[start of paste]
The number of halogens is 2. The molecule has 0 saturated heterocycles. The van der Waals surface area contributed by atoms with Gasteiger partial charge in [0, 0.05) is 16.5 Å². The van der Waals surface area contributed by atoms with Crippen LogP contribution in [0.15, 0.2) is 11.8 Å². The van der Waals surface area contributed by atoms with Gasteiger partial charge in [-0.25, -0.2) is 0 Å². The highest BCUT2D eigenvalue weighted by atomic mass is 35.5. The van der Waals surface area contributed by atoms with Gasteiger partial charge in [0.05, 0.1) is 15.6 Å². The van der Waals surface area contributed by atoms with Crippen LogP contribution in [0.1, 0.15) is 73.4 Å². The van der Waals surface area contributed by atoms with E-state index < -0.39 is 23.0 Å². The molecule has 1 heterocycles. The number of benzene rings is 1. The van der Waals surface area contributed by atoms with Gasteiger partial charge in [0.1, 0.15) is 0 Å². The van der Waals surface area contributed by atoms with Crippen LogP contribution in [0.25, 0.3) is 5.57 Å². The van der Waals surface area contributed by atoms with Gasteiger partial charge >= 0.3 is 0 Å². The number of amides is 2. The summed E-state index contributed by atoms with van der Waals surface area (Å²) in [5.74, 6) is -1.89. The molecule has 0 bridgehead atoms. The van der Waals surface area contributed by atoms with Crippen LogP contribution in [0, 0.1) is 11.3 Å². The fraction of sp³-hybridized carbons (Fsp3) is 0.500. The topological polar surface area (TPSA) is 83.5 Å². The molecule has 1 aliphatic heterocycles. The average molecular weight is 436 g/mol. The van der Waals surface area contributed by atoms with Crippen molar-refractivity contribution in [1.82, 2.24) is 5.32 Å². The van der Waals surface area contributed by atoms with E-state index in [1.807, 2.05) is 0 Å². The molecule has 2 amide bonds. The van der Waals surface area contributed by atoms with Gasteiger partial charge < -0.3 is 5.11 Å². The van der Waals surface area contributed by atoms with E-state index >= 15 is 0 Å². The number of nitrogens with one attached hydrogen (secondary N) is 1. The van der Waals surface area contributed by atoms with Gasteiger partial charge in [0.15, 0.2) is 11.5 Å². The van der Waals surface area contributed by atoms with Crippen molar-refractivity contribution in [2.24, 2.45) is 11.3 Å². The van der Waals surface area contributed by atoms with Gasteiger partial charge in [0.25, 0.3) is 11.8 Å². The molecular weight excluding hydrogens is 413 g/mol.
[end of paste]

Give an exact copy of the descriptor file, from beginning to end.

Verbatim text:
The number of halogens is 2. The molecule has 0 saturated heterocycles. The van der Waals surface area contributed by atoms with Gasteiger partial charge in [0, 0.05) is 16.5 Å². The van der Waals surface area contributed by atoms with Crippen LogP contribution in [0.15, 0.2) is 11.8 Å². The van der Waals surface area contributed by atoms with Gasteiger partial charge in [-0.25, -0.2) is 0 Å². The highest BCUT2D eigenvalue weighted by atomic mass is 35.5. The van der Waals surface area contributed by atoms with Gasteiger partial charge in [0.05, 0.1) is 15.6 Å². The van der Waals surface area contributed by atoms with Crippen LogP contribution in [0.1, 0.15) is 73.4 Å². The van der Waals surface area contributed by atoms with E-state index < -0.39 is 23.0 Å². The molecule has 1 heterocycles. The number of benzene rings is 1. The van der Waals surface area contributed by atoms with Gasteiger partial charge in [0.1, 0.15) is 0 Å². The van der Waals surface area contributed by atoms with Crippen LogP contribution in [0.25, 0.3) is 5.57 Å². The van der Waals surface area contributed by atoms with Gasteiger partial charge >= 0.3 is 0 Å². The number of amides is 2. The summed E-state index contributed by atoms with van der Waals surface area (Å²) in [5.74, 6) is -1.89. The molecule has 0 bridgehead atoms. The van der Waals surface area contributed by atoms with Crippen LogP contribution in [0, 0.1) is 11.3 Å². The fraction of sp³-hybridized carbons (Fsp3) is 0.500. The topological polar surface area (TPSA) is 83.5 Å². The molecule has 1 aliphatic heterocycles. The average molecular weight is 436 g/mol. The van der Waals surface area contributed by atoms with Crippen molar-refractivity contribution in [1.82, 2.24) is 5.32 Å². The van der Waals surface area contributed by atoms with E-state index in [1.807, 2.05) is 0 Å². The molecule has 2 amide bonds. The van der Waals surface area contributed by atoms with Gasteiger partial charge < -0.3 is 5.11 Å². The van der Waals surface area contributed by atoms with E-state index >= 15 is 0 Å². The number of nitrogens with one attached hydrogen (secondary N) is 1. The van der Waals surface area contributed by atoms with Gasteiger partial charge in [0.15, 0.2) is 11.5 Å². The van der Waals surface area contributed by atoms with Crippen molar-refractivity contribution in [2.24, 2.45) is 11.3 Å². The van der Waals surface area contributed by atoms with Gasteiger partial charge in [0.25, 0.3) is 11.8 Å². The molecular weight excluding hydrogens is 413 g/mol.